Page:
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Vein of Galen Malformation

Background

Vein of Galen malformation (VGM) is a rare arteriovenous malformation (AVM - an abnormal direct connection between arteries and veins) in the brain. High pressure blood flows directly from arteries into veins without slowing down and without releasing its load of oxygen and nutrients - a process called arteriovenous shunting.

Credits

Last updated May 2014 by Dr V Ganesan, Senior Lecturer and Honorary Consultant Paediatric Neurologist, UCL Institute of Child Health, London, UK.

What are the symptoms?

Blood is diverted away from other organs into the VGM; this results in failure of these organs, such as the heart. It is also difficult for the veins to do their job of soaking up and circulating water from the brain and so fluid may collect within the brain (see entry hydrocephalus). There is also a risk of bleeding from the abnormal vessels, although this is relatively low.

The symptoms of VGM will vary between individuals, although some patterns are recognised:

  • neonatal (after birth) presentation: some babies present with heart failure in the early days of life (see above)
  • infants may have difficulties in reaching developmental milestones, or may have a large head size (due to increased water in the brain)
  • older children may have seizures, developmental difficulties or a large head size.

What are the causes?

This is not currently known.

How is it diagnosed?

Brain scans will show the VGM and any associated effects on the brain. A cerebral angiogram (where pictures of brain blood vessels are taken after injection of dye) is usually carried out to confirm the diagnosis.

How is it treated?

Treatment of children with VGM consists of closing the abnormal communications between arteries and veins, as well as treatment of secondary complications, such as heart failure. Closure of the abnormal communications is undertaken in a procedure known as embolization. This involves injection of fast-setting glue directly into the point of abnormal artery-vein communication(s). Secondary effects are dealt with using medication and by dealing with the underlying VGM.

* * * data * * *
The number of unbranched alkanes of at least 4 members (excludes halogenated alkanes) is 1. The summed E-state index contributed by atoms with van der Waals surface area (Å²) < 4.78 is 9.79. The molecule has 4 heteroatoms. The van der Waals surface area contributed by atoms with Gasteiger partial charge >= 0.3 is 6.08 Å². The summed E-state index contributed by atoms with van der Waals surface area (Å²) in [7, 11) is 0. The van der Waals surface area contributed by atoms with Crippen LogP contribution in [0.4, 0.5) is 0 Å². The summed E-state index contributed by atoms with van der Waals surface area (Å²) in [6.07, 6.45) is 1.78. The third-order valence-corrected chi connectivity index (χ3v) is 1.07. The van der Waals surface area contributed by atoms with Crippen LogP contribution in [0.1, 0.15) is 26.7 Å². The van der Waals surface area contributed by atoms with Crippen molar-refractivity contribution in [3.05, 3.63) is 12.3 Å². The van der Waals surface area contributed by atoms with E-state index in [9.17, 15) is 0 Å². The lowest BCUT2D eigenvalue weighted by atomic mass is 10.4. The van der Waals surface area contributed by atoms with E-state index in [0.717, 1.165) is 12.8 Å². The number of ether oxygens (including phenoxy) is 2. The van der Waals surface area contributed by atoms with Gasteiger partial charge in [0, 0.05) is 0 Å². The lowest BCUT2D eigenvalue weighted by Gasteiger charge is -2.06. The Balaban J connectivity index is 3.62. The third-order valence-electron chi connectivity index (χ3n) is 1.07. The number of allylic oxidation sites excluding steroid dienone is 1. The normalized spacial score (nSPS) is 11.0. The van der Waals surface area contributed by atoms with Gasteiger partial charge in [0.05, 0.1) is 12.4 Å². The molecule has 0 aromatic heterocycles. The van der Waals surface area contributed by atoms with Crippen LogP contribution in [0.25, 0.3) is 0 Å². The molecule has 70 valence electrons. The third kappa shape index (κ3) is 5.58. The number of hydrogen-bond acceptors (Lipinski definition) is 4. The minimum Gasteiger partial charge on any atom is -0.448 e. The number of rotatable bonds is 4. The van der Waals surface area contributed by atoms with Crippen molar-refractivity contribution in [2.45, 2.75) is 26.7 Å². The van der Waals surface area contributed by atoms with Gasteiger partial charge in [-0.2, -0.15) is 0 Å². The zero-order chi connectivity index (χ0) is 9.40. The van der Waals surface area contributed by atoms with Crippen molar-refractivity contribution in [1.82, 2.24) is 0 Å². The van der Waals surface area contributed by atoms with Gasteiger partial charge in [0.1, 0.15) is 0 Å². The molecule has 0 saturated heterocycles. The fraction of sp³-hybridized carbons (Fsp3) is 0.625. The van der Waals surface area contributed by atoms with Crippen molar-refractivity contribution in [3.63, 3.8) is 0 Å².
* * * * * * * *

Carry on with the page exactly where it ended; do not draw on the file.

Inheritance patterns and prenatal diagnosis

Inheritance patterns
In general, VGM is not a condition that runs in families and its causes are not clearly known. There are a very small number of cases described with changes in a gene called RASA1; these people also have red flat birthmarks on the skin. It is unlikely that changes in RASA1 account for the majority of cases with VGM but you may wish to discuss the relevance of this with your child's doctor.

Prenatal diagnosis
It is possible that, in some cases, VGM can be identified on an ultrasound scan. If this is the case, other assessments may include more detailed scanning of the mother and baby. Usually these assessments will be undertaken by a specialist in fetal medicine.

Is there support?

Vein of Galen Support Group

Tel: 01963 34393
Email: voghelpuk@gmail.com
veinofgalen.wordpress.com

The Group is a parent support group, established in 1999. It offers support and information and links families where possible. The Group works to increase awareness of this rare condition within the medical profession. It offers an online forum via its website and is in contact with parents worldwide.

Group details last updated November 2014.

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